Perhaps the most interesting part of The Nation was the panel discussion between Brook Sabin, Bryce Edwards and Lisa Owen over which leaders should have been part of the debate. Which says a lot about the debate itself…

 

 

It isn’t easy being Whyte

Jamie Whyte has a problem. He’s the leader of a party that doesn’t have enough support to get more than one MP into Parliament, assuming ACT wins the Epsom electorate. And given that he’s not the one standing in Epsom, that means that unless something magical happens to ACT’s polling, he’ll be missing out. David Seymour will be ACT’s sole representative in Parliament.

ACT is polling just 0.5% in this site’s Poll of Polls. The highest any major poll has had them this year is 1.1% (the mid-March 3News Reid Research poll), and in the last dozen polls released, they’ve hit 1% just once. Of the last five poll results, they’ve ranged between 0.8% and not registering at all.

Richard Prebble (and, to a certain lesser extent, Rodney Hide) understood that ACT’s natural ideological constituency was relatively small. There really aren’t that many classical liberals floating around. Nonetheless, in the wake of the ever-extending meltdown that was the last gasp of Hide’s leadership, Don Brash’s attempt to make lightening strike twice, and John Banks’ eccentric conservatism, ACT finally went back to its roots. Jamie Whyte was supposed to be the calm voice of rationalism. Voters would be unable to ignore the power of the Professor’s arguments, and ACT would be great again. No more the shrill populism of perk busting! No more the awkward conservative Sensible Sentencing Trust juxtaposition! Nothing but cool, calm classical liberalism…

Unfortunately, such ideological purity still has only a tiny natural support base. Thus, no movement in the polls. So what do you do when nothing you say gets you any traction? Well, after having consulted Richard Prebble, there’s only one way forward – go populist. Expand upon Three Strikes, and go Back to the Future with a One Law For All crusade!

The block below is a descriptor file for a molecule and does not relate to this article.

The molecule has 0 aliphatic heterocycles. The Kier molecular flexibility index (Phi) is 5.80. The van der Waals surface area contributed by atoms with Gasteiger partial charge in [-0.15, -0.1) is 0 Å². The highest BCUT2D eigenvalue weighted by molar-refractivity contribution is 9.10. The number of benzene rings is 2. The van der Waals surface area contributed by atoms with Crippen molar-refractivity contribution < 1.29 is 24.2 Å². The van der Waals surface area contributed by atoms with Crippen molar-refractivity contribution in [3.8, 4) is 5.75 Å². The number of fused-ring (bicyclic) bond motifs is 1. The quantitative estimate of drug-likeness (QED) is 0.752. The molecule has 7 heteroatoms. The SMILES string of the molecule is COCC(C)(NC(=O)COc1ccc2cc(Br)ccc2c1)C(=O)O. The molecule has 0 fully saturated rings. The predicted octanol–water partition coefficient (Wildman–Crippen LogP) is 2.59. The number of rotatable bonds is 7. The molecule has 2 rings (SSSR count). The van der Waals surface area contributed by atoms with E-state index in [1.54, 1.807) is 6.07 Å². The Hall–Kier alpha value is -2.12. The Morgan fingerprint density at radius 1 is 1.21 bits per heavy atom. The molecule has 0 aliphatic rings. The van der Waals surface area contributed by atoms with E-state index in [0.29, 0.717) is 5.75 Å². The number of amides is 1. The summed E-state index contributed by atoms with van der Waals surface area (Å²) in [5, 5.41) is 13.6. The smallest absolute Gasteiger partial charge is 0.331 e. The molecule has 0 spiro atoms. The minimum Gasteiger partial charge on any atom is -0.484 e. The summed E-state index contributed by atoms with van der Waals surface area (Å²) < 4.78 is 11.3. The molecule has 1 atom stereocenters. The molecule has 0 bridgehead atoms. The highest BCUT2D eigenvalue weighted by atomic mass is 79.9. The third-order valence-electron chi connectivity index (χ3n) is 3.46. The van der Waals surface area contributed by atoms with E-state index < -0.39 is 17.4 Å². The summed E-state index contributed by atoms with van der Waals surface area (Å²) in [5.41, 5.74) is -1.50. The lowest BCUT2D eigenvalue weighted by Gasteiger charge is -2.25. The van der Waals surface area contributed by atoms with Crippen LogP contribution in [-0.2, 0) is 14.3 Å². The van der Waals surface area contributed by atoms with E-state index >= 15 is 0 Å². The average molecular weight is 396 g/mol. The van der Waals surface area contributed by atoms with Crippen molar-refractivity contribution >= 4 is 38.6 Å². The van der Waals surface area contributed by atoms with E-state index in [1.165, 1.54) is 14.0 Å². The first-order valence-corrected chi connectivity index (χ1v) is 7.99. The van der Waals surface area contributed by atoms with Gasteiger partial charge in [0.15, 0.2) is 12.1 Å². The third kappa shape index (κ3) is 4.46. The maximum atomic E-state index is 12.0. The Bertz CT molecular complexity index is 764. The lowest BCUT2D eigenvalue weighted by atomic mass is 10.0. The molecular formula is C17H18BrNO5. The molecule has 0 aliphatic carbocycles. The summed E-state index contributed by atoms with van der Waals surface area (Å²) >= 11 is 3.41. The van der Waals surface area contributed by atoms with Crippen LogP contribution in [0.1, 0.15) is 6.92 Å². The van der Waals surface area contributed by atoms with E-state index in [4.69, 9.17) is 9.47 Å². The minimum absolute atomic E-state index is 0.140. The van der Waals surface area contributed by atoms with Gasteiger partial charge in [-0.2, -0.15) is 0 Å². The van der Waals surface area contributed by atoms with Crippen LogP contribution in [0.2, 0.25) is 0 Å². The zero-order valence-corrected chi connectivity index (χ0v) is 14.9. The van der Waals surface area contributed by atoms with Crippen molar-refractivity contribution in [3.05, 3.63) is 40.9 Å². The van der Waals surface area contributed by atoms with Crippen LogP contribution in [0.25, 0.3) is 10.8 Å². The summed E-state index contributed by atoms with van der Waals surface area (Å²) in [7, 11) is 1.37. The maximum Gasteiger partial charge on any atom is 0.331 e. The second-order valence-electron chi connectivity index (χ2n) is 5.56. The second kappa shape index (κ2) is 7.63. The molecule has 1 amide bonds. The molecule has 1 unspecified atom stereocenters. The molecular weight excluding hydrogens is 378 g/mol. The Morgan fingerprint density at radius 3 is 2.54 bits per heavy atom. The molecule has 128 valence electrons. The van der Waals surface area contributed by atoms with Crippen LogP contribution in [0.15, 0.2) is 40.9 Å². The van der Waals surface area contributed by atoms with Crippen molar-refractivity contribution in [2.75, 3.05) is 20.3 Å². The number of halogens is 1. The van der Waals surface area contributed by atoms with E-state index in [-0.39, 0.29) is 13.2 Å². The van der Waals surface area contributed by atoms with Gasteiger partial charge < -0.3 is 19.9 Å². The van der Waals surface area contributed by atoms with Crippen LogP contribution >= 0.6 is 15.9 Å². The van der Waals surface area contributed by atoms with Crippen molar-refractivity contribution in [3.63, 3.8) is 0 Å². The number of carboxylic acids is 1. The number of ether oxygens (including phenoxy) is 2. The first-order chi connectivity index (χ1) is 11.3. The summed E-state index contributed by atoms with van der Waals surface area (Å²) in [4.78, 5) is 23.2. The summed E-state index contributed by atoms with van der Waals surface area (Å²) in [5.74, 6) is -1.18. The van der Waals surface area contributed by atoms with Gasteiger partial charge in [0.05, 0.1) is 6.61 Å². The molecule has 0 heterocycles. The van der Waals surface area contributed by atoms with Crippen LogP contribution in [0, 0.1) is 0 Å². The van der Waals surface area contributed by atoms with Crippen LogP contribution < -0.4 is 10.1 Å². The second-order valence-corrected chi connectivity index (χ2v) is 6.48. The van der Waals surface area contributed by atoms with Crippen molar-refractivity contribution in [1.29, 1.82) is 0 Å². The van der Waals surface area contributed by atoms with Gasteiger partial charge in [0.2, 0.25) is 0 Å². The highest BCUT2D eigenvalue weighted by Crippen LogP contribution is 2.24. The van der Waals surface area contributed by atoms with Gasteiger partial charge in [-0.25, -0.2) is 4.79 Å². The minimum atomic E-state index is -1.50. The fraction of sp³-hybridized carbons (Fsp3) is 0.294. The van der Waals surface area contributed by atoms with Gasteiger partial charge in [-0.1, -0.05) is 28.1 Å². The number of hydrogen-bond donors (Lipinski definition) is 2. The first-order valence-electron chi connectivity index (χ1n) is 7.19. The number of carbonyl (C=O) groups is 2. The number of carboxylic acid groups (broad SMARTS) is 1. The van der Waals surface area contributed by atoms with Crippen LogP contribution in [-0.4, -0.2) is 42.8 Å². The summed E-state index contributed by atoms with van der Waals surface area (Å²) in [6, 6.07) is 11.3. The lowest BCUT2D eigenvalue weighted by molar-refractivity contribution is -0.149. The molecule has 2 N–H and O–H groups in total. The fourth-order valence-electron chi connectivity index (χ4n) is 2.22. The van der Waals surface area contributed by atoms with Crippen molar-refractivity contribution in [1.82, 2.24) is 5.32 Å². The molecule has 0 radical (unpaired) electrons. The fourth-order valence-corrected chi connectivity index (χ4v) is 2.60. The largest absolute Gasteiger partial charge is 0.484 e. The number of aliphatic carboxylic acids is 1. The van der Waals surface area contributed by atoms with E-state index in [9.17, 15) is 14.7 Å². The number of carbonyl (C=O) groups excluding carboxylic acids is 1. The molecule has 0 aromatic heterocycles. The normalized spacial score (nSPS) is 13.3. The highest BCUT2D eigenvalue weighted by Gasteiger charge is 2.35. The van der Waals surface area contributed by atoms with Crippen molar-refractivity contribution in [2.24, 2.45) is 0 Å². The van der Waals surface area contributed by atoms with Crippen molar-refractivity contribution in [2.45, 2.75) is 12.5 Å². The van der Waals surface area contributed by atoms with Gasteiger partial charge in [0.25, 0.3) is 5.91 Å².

Now, Richard Prebble always understood that when one rabble-rouses, one shouldn’t over-think the rationale. One Law For All and Getting Tough On Crime don’t have the most convincing rationales behind them – either philosophically or statistically. They’re crude slogans, designed to attract support without thought.

That’s not the Whyte way. As a former professor, he doesn’t want to be seen as simply a common Prebble-esque rabble-rouser. He enjoys the role of political philosopher, and therefore needs a philosophical underpinning to his every stance.

One gets the feeling that his impassioned philosophical defence of One Law For All was made up on the fly, a work in progress. It was certainly easily demolished on blog sites such as Pundit, Maui Street and Public Address. And from there, the philosophy-on-the-hoof process has continued, with Whyte attempting to cite coup-plagued Fiji as a model of racial policy. Now he’s tried to cite Sweden as a an example of how to eradicate race from the law, only to be monumentally fisked by Professor Andrew Geddis.

Unfortunately, the populist policy Whyte is pushing already exists (to a greater or lesser degree) within a crowded conservative market place. Whyte is up against Winston Peters and Colin Craig, and Whyte is certainly not a patch on Winston when it comes to selling racism. He’s not even a patch on Colin Craig in those stakes, and that’s certainly saying something.

They say that all publicity is good publicity, and Jamie Whyte must certainly be hoping that’s the case. There’s really little else that seems likely to go his way.

ACT’s corporate tax cut number confusion

It’s hardly surprising that ACT has released a policy involving the reduction of corporate tax. Promising not to cut taxes – that would certainly be one for the books…

The NZ Herald reports:

The Act Party wants to cut the company tax rate from 28 per cent to 12.5 per cent by 2020, which it says will see a rush of business activity that would boost jobs and wages.

“No single measure could do more to promote the economic welfare of New Zealanders than cutting the company tax rate. And it is relatively easy, because company tax raises far less revenue for the government than income tax and GST.”

Dr Whyte said reducing the company tax rate from 28 per cent to 20 per cent next year would cost $1.53 billion in lost revenue – which would be made up by scrapping all Government funding to business interests, or “corporate welfare”.

Cutting the rate further by 1.5 per cent a year would cost about $150m in lost revenue. By 2020, the company tax rate would be 12.5 per cent.

The problem is that the numbers don’t match up.

Treasury predicts corporate tax revenue in 2015 to be approximately $9.8 billion. Dropping the corporate tax rate to 20% in the first year would drop that tax take to about $7.0 billion, a drop of $2.8 billion. That’s well above the $1.53 billion in lost revenue that ACT are forecasting in the first year.